Feeds

Code scavenging goes formal

Careful what you consume

The Power of One eBook: Top reasons to choose HP BladeSystem

Scott Hackett at SlickEdit has blogged its time to update the time-honored practice of code scavenging. According to Hackett, taking a more formal approach could help to improve developer productivity.

He argues that, while software re-use has historically concentrated on higher level frameworks and larger objects, there are also potential benefits in using code scavenging to fulfill the smaller (and less glamorous) "bite-size tasks" that developers face every day.

Hackett makes some good points, but can scavenging for scraps really turn you into a master programmer, and is it possible - or even desirable - to institutionalize this "make-do" approach?

Code scavenging is seen as the most frequent and least complex way of re-using code and has been common practice at an informal level since programming first began. Programming is difficult to teach and most programmers learn their chops by looking at working code and using it as the basis for building their own programs. In other words, they "scavenge" the good bits and tweak them to a new purpose.

The term scavenging appears to have first surfaced as a formal concept in a 1992 paper by Charles Krueger of Carnegie Mellon University. It was tested by academics in the 1990s but rejected because it yielded few gains for a lot of effort.

According to Hackett, code scavenging is worth re-visiting because the Web makes it easier to find code and re-use it. He points to sites where massive amounts of existing code are available for potential scavenging such as Google code search, Sourceforge, Code Project, Microsoft's Codeplex, and O'Reilly's Code Search. Others include the Free Software Foundation (FSF), FreeVBcode.com, Freecountry and Freshmeat.

He accepts that there are a few problems with scavenging for "bite-size tasks" however. The tools to find code at this level do not yet exist and it is difficult to define and package small-scale code components so they are identifiable. You are unlikely to find what you want with a simple Web search

Techniques such as literate programming could possibly be used to create an appropriate syntax that makes small code components easier to define. But as programming guru Edsger Dijkstra pointed out many years ago, although mastery of language is just as important in good programming practice as mastery of logic and numeracy, it is not as common as it should be.

The biggest barrier to formal code scavenging, however, is the problem of trust. Programmers are, quite rightly, suspicious of code they did not create themselves and any scavenged artifacts will need thorough testing to ensure they do what they are supposed to do - and nothing else. This could be so time consuming as to negate any potential productivity gains.®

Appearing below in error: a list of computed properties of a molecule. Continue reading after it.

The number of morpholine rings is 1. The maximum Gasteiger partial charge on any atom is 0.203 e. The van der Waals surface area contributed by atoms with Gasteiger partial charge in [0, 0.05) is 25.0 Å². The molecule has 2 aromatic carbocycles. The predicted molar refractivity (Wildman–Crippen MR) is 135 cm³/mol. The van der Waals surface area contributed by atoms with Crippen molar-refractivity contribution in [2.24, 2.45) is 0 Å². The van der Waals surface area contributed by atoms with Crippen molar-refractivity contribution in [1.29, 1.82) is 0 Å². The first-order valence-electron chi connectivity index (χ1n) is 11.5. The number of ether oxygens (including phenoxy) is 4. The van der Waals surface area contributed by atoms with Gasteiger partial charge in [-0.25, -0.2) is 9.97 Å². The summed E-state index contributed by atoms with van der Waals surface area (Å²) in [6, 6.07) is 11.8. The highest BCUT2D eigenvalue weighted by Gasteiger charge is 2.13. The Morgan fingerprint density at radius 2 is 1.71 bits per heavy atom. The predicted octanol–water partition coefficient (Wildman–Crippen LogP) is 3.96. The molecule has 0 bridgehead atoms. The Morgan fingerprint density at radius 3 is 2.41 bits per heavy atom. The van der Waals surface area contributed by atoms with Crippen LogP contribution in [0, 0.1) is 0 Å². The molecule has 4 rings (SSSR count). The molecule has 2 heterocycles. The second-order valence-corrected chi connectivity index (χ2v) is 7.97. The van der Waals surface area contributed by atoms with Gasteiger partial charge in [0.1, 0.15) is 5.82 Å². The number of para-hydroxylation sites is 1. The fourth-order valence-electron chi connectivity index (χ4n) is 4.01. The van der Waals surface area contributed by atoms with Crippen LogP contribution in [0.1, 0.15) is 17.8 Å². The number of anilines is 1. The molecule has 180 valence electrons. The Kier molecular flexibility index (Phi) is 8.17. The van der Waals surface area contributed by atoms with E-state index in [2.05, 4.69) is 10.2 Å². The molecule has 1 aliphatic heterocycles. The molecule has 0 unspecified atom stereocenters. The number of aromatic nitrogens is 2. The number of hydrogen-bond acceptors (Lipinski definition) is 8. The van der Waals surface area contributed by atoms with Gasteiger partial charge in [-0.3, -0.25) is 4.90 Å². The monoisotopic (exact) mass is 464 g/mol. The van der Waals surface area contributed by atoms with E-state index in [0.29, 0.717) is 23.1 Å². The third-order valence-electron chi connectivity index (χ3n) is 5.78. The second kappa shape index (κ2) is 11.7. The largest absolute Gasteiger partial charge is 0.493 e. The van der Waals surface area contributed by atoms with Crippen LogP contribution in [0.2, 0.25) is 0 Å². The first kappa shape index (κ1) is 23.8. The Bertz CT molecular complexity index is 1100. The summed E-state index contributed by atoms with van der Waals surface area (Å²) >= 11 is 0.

Boost IT visibility and business value

More from The Register

next story
Apple fanbois SCREAM as update BRICKS their Macbook Airs
Ragegasm spills over as firmware upgrade kills machines
HIDDEN packet sniffer spy tech in MILLIONS of iPhones, iPads – expert
Don't panic though – Apple's backdoor is not wide open to all, guru tells us
Mozilla fixes CRITICAL security holes in Firefox, urges v31 upgrade
Misc memory hazards 'could be exploited' - and guess what, one's a Javascript vuln
NO MORE ALL CAPS and other pleasures of Visual Studio 14
Unpicking a packed preview that breaks down ASP.NET
Captain Kirk sets phaser to SLAUGHTER after trying new Facebook app
William Shatner less-than-impressed by Zuck's celebrity-only app
Cheer up, Nokia fans. It can start making mobes again in 18 months
The real winner of the Nokia sale is *drumroll* ... Nokia
EU dons gloves, pokes Google's deals with Android mobe makers
El Reg cops a squint at investigatory letters
Chrome browser has been DRAINING PC batteries for YEARS
Google is only now fixing ancient, energy-sapping bug
prev story

Whitepapers

Top three mobile application threats
Prevent sensitive data leakage over insecure channels or stolen mobile devices.
Implementing global e-invoicing with guaranteed legal certainty
Explaining the role local tax compliance plays in successful supply chain management and e-business and how leading global brands are addressing this.
Top 8 considerations to enable and simplify mobility
In this whitepaper learn how to successfully add mobile capabilities simply and cost effectively.
Application security programs and practises
Follow a few strategies and your organization can gain the full benefits of open source and the cloud without compromising the security of your applications.
The Essential Guide to IT Transformation
ServiceNow discusses three IT transformations that can help CIO's automate IT services to transform IT and the enterprise.